In an effort to put down in words the unearthly experience that is swell-chasing in Iceland, I will continue looking up synonyms for ethereal. Anyone who has researched a new spot to surf knows that there is a vast difference between what you read and what you find. That is the nature of surf travel. The four of us armed with boards, extra thick wetsuits and the winter trimmings boarded the plane with the anticipation akin to Christmas mornings.
Touching down in Keflavik as the sun rises gives you a good idea of how varied the coastline is.
Fingers of land that resemble peacock feathers chiseled out of volcanic rock, snow-capped mountains with geothermal steam surging out of the ground like a manhole in Manhattan, and expansive horizons paved with magma.
To say that Iceland has an interesting landscape would be underselling its magnitude. The full photographic exploitation of the countryside is for another time. For now, the search.
The surf scene in Iceland is minuscule compared to the rest of the destinations I’ve visited over the years. Central America, Indonesia, Australia, the Caribbean… all explored, exploited and surfed silly. Detailed surf reports, wave cams, spot guides, surf guides and tour companies all hold court over some of the most sought after spots. Not here.
We ran into roughly six or seven other people surfing. By “run into” I mean they were driving with boards on their cars away from our destination, or arriving as we packed up and carried on. It was refreshing to not battle it out with strangers and to enjoy exactly what we all crave: wave-rich surf sessions with our closest friends.
One of the biggest drawbacks to a crowd-less surf adventure is the inability to judge conditions from the shoreline. Currents, wave size, underwater dangers (reefs, rocks, depth) are all left to the imagination. Occasionally being the guinea pig meant paddling out alone, as the rest watched from the shore, noting variables in the water. This lead to a “monkey see, monkey do or do not” manifesto that held true during the entire trip.
Traveling with reliable and responsible adults is a plus. You don’t need reckless abandon to land a day in the hospital abroad. The conditions alone are dangerous, with miles of coastline and a small national population means isolation is imminent. Staying safe is number one.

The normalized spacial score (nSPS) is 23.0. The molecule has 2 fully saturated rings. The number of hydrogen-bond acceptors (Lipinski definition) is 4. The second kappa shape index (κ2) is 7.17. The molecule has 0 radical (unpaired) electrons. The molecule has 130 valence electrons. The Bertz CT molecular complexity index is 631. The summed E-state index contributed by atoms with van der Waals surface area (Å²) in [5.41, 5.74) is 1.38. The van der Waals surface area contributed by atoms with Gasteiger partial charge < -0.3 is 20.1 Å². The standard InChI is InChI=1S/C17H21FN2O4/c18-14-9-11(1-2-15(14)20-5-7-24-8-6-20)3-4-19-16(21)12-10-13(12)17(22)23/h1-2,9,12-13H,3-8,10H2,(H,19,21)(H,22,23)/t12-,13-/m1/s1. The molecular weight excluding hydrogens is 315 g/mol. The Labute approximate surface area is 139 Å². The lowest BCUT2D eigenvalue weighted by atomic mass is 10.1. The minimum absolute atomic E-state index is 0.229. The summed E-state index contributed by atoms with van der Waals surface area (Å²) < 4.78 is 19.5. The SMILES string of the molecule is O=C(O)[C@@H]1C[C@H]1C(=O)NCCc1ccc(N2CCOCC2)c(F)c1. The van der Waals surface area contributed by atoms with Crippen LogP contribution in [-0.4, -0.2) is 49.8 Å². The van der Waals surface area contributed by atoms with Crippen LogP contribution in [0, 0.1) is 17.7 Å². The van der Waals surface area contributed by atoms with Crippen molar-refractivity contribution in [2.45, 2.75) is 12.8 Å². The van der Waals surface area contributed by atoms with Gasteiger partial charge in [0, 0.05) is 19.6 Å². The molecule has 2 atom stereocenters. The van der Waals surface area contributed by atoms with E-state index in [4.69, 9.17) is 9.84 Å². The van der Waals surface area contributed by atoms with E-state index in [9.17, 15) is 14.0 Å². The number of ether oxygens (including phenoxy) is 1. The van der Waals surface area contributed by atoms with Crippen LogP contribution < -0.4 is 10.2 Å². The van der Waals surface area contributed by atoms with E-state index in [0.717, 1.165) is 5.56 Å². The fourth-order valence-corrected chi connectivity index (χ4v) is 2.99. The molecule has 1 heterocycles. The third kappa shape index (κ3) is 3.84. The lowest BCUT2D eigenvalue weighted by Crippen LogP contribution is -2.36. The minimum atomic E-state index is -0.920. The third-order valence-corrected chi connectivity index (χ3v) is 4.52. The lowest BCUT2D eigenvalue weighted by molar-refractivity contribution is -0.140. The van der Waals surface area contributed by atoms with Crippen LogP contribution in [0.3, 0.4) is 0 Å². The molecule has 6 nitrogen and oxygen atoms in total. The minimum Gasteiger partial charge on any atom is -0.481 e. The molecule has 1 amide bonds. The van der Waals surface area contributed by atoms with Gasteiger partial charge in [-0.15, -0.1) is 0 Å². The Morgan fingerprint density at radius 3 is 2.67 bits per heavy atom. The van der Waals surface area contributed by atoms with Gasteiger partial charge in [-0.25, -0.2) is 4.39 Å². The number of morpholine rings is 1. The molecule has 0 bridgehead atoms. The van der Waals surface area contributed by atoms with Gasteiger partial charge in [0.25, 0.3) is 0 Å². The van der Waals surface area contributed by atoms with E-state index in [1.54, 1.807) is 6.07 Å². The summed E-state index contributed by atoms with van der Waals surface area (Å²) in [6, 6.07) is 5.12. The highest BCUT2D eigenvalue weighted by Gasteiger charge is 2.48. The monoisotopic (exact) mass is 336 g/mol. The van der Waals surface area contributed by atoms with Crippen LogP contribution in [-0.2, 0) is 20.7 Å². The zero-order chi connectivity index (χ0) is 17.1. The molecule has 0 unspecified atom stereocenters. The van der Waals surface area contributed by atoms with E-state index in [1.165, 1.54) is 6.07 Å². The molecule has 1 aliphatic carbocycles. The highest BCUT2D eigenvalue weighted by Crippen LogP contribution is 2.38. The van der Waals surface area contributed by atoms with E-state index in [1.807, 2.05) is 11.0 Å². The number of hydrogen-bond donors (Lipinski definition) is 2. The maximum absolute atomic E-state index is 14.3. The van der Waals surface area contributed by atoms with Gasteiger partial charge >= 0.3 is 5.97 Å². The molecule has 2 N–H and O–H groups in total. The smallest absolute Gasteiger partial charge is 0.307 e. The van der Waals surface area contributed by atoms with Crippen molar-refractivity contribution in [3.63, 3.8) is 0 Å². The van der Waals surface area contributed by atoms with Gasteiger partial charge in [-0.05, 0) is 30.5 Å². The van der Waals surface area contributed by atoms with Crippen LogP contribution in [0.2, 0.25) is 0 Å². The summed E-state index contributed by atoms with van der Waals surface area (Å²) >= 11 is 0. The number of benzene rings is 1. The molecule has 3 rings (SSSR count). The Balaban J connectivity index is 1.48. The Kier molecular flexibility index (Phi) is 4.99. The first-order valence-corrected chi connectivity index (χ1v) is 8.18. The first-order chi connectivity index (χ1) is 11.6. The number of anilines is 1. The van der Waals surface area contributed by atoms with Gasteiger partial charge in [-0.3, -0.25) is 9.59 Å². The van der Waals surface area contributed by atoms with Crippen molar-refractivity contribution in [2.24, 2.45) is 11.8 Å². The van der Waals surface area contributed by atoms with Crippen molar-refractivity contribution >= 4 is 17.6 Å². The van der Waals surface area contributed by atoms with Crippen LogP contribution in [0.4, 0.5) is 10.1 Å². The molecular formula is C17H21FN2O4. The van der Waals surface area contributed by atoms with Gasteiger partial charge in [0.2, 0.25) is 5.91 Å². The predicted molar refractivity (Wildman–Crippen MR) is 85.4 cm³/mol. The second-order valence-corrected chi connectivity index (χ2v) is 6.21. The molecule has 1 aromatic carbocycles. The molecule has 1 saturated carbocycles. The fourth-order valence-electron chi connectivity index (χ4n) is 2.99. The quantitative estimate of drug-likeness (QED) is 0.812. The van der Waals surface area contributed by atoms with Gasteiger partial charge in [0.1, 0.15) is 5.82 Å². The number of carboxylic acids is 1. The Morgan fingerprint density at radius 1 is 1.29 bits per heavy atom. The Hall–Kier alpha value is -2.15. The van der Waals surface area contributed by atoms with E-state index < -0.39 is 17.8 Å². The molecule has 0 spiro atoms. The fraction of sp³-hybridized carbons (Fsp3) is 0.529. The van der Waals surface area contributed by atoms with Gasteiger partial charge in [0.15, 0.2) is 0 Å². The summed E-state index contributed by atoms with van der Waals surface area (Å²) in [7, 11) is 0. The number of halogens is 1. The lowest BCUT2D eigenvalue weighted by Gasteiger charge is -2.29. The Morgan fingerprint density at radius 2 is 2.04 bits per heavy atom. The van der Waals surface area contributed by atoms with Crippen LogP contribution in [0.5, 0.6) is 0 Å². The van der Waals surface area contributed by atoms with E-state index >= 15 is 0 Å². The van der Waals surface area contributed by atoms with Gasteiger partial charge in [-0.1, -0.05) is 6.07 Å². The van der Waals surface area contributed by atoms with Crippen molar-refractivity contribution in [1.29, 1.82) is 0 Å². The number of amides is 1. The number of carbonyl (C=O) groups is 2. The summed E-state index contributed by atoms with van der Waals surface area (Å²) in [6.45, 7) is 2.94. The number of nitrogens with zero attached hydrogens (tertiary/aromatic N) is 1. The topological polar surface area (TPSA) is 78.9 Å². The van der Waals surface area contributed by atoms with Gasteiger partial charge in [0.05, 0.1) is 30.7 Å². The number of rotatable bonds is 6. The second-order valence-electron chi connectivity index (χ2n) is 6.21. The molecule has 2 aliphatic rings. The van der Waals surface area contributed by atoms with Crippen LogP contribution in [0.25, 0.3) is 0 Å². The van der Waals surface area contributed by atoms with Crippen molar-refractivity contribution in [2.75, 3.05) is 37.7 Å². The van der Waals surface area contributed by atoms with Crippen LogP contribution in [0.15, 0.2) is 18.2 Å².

In crowded surf spots, watching a wave go unridden is painful. Thoughts of what-could-be plague the surfer who retreats from the water and looks back. In Iceland, there are more unsurfed waves than days in all of our lifetimes combined.
The solitude is due in part to the geography. Certainly traveling North instead of South for a surf trip is unusual. In a country of volcanic beginnings, the coastline is as jagged as you can imagine. It provided us with endless opportunities to find a new wave.
The cold temperatures, dangerous weather patterns (see: microbursts) and general difficulty of figuring out a new surf spot, when no one else has, makes Iceland a challenge. You need to bring all of your gear. All. Of. It. Neoprene, wax, boards, fins, leash, extras of everything.
The number of surf shops can be counted on one hand. The number of local surfers can be counted on your toes and fingers. However, the variety of waves in Iceland ensures that surfers of all abilities can find something worth riding.
Pack your board bag, your winter neoprene and slap your big-boy (and big-girl!) pants on. Come ready for anything: rain, sleet, snow, heaving slabs, point break cruisers, barreling beach breaks, jetty jump-off and the occasional walk through an industrial park.
In a time when surfing is becoming increasingly popular and the nostalgia of California cruising is being overcome by crowds and pollution, an Arctic escape is exactly what the doctor ordered.